Personally, I consider toenails an accessory. I can polish them and pretty them up with any color of the rainbow to match my wardrobe and even add a touch of Bling to jazz them up bit! However, your toenails serve a purpose beyond polish and Nail Art.
Compared with fingernails, toenails tend to grow much more slowly – only about 1 mm per month. It takes approximately five to six months to grow an entirely new toenail – that’s an average of two inches per year. The exact rate of toenail growth depends on numerous factors including the age and gender of the individual and the time of year. Toenails typically grow faster in young people, males and in the summer and warmer climates. Exposure to sunlight – possibly because of more vitamin D – has been known to speed the growth of nails.
Toenails grow from the matrix and are composed largely of keratin – the same hardened protein fingernails and hair are made of. A toenail is produced by living skin cells in the toe. As new cells grow in the matrix, the older cells are pushed out and compacted to create the hardened form of the toenail.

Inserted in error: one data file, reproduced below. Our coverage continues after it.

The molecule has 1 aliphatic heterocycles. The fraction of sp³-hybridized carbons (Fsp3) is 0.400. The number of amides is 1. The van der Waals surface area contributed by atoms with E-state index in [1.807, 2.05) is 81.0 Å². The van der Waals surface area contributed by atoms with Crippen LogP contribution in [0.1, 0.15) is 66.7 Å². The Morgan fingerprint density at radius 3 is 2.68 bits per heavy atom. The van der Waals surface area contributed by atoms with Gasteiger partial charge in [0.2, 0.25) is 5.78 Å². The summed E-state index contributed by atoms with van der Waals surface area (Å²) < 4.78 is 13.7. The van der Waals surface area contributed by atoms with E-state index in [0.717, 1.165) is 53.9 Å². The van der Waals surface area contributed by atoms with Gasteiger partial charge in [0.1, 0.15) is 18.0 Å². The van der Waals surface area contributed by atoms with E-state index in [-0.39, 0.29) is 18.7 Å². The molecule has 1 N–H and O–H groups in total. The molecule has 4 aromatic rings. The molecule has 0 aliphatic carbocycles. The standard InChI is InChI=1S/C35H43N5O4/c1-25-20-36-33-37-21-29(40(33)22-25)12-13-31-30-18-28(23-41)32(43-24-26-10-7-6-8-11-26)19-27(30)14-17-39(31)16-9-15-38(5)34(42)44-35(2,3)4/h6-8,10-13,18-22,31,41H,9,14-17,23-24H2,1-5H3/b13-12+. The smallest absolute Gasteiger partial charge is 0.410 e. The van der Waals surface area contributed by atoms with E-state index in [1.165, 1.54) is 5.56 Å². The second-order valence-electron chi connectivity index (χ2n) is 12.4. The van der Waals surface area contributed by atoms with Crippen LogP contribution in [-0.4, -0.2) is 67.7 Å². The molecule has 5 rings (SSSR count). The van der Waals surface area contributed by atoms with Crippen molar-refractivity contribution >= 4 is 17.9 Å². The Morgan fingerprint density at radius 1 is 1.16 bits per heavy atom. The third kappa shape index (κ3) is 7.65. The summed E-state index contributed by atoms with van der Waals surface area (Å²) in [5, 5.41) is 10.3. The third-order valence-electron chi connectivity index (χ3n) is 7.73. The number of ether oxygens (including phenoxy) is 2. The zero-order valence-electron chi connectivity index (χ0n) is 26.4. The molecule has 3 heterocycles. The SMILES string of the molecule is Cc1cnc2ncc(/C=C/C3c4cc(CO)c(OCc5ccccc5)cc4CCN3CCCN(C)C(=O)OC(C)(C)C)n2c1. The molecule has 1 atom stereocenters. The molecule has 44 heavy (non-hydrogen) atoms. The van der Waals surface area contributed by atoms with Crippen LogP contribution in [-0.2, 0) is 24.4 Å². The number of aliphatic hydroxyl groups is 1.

A toenail consists of several parts including the nail plate (the visible part of the nail), the nail bed (the skin beneath the nail plate), the cuticle (the tissue that overlaps the plate and rims the base of the nail), the nail folds (the skin folds that frame and support the nail on three sides), the lunula (the whitish half-moon at the base of the nail) and the matrix (the hidden part of the nail unit under the cuticle).
The base of the toenails, as well as some of the nail along both sides of the nail, are embedded into the skin. Unlike other skin, this skin contains elastic fibers that connect it to the toenail to hold the toenail firmly in place. The cuticle, a rim of skin surrounding the toenail, protects the nail from bacterial infection, serves as a shock absorber, and shields the nail from any sudden impacts.